• Human Performance Modeling

  • Quantitative Models

  • Field Studies


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A Field Study?


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Automation and Human Performance

Automation can fundamentally change the nature of the cognitive demands and responsibilities of the human operators of system--often in ways that were unintended or unanticipated by designers


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Automation and Human Performance: Benefits

Improved precision of performance

Operational flexibility

Reduced mental workload

Enhanced safety (automated warning systems)


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Automation and Human Performance: Potential Costs

Unbalanced mental workload

Automation complacency

Loss of situation awareness

Mode error/confusion

Manual skill degradation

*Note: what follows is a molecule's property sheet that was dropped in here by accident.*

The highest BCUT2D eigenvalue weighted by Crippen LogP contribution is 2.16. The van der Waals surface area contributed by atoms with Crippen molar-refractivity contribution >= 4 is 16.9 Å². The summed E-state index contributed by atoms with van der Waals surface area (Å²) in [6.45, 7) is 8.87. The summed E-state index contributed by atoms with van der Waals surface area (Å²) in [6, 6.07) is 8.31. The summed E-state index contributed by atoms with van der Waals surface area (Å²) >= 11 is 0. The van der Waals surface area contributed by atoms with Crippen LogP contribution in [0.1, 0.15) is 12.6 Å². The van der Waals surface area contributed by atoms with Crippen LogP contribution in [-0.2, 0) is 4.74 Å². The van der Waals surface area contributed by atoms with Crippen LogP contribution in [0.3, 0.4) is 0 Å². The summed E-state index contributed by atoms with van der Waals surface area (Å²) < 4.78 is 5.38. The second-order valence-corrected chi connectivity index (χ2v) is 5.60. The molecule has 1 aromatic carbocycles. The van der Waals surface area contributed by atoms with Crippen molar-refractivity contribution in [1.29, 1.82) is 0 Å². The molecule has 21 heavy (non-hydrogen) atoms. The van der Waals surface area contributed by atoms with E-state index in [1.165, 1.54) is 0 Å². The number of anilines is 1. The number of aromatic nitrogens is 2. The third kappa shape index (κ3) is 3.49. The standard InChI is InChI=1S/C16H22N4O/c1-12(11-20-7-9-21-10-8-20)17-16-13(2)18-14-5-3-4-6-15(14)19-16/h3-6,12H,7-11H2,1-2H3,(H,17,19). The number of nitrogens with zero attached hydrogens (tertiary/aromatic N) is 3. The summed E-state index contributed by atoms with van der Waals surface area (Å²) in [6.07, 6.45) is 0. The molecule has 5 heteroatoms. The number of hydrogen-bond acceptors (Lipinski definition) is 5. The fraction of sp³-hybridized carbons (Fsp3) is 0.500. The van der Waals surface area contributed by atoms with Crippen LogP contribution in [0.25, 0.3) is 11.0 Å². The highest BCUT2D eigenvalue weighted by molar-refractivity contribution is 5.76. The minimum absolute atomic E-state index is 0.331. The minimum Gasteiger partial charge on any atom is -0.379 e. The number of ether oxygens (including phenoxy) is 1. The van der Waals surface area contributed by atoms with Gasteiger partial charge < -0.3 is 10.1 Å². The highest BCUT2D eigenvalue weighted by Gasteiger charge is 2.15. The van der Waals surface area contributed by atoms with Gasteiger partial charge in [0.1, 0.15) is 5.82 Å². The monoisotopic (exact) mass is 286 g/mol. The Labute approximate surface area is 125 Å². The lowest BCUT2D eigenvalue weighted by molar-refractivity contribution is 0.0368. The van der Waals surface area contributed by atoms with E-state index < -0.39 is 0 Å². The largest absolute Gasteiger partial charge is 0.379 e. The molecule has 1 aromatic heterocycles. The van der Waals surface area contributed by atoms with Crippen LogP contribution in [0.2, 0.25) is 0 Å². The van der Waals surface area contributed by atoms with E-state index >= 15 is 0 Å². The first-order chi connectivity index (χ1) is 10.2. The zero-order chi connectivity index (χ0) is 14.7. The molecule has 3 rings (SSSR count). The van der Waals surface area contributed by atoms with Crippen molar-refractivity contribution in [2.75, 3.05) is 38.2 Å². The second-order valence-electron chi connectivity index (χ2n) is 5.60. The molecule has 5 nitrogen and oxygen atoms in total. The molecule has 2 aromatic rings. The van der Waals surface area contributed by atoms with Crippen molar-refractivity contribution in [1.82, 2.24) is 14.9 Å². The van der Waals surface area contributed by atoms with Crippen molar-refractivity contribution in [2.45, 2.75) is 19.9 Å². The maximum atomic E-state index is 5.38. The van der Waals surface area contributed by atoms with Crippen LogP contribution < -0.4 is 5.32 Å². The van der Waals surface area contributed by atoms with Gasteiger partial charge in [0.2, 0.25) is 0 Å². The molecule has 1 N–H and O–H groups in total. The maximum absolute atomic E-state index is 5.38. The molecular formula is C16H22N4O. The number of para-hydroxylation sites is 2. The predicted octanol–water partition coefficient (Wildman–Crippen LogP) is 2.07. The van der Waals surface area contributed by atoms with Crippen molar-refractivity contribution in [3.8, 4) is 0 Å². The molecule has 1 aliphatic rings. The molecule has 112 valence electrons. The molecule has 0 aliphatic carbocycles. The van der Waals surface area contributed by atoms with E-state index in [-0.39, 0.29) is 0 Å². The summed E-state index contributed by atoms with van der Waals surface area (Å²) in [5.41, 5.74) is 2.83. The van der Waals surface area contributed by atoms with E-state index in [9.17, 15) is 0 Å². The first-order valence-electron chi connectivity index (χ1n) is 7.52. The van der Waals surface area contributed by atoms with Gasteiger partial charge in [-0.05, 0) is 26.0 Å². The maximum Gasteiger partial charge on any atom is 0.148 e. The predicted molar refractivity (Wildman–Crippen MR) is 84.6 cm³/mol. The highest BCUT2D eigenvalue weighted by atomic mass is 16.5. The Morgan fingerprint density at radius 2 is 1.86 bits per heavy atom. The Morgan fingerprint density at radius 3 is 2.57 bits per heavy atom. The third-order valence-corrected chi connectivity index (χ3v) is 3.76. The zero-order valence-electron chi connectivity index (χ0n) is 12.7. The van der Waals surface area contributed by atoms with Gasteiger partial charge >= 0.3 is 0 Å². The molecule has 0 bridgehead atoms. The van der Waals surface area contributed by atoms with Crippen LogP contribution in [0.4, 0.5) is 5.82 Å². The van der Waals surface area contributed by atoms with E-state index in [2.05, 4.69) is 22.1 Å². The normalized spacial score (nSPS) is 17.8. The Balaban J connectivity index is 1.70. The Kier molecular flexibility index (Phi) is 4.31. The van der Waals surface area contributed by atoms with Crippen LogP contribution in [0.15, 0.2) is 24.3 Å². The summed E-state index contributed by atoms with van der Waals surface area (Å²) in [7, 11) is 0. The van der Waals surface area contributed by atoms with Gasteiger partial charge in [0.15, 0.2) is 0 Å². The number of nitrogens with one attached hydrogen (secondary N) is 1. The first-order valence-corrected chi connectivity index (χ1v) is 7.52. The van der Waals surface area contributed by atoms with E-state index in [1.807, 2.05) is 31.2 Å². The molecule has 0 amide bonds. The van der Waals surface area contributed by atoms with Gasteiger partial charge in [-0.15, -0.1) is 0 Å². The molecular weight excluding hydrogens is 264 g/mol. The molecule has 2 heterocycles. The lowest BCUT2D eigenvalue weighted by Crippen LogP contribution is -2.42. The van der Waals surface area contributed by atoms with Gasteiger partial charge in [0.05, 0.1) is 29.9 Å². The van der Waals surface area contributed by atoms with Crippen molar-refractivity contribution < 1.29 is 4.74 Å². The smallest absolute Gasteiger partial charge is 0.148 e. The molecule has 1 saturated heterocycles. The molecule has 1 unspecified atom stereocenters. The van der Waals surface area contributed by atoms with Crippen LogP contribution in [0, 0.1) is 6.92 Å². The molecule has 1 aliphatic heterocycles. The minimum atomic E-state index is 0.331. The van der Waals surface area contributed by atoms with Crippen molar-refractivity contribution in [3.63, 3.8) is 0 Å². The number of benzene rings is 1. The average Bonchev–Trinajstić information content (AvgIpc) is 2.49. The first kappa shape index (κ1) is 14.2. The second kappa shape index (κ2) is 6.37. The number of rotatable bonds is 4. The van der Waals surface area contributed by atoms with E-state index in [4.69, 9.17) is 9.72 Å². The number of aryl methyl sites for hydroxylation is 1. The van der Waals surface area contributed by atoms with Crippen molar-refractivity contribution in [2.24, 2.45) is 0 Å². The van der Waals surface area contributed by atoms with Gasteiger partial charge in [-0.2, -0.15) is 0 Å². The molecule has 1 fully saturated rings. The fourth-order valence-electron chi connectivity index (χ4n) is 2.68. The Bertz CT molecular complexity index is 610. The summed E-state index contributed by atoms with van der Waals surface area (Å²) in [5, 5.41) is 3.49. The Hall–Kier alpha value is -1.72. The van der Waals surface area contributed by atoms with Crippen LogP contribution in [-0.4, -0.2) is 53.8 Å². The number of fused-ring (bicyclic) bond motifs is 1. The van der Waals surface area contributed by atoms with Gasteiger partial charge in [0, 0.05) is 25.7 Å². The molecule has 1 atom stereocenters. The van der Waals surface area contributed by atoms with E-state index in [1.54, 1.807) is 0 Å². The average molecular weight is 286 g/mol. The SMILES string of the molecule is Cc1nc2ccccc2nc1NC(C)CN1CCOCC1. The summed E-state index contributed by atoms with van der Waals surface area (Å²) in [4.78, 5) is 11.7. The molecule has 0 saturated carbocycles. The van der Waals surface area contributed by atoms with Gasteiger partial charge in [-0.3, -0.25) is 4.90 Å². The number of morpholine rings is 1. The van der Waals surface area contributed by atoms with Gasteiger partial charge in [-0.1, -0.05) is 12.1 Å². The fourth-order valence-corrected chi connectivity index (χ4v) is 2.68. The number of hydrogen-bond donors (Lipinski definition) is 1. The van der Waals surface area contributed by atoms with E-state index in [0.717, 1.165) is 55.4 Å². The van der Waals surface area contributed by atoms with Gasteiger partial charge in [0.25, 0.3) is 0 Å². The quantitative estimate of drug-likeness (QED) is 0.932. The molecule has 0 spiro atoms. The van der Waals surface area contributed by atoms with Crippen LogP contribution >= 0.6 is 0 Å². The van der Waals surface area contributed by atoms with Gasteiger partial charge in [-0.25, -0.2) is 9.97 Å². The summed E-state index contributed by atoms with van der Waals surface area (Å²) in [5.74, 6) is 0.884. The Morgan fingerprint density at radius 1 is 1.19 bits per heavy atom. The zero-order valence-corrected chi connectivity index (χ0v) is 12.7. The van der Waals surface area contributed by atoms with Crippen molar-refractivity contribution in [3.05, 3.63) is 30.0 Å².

Degraded teamwork/communication


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Automation: The Double-Edged Sword

Automation often provides clear benefits

Automation can also lead to novel, unanticipated problems and performance costs

Which tasks should be automated and to what level for optimal control, performance, and safety?

Technologists: Automate tasks as fully as technically possible—the ‘technological imperative’

Human factors engineers: Automate to an extent that balances efficiency with safety and ensures a proper role for the human in the resulting system


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Automation Can But Does Not Always Reduce Mental Workload

“Clumsy Automation”—Increases mental workload during high task load, reduces it during low task load

“Cognitive Overhead”—Automation is difficult to engage, adjust, or turn off

Sources: WIENER, C. E. (1988). Cockpit automation. In E. L. Wiener & D. C. Nagel (Eds.) Human factors in aviation. San Diego: Academic Press.

KIRLIK, A (1993). Modeling strategic behavior in human-automation interaction:

Why an “aid” can (and should) go unused. Human Factors, 35.


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Effects of Level of Automation on Situation Awareness

Levels of SA

Level 1: Perception

Level 2: Comprehension

Level 3: Projection

Source: Endsley, M., & Kiris, E. (1995). The out-of-the-loop performance

Problem and level of control in automation. Human Factors, 37, 390-398.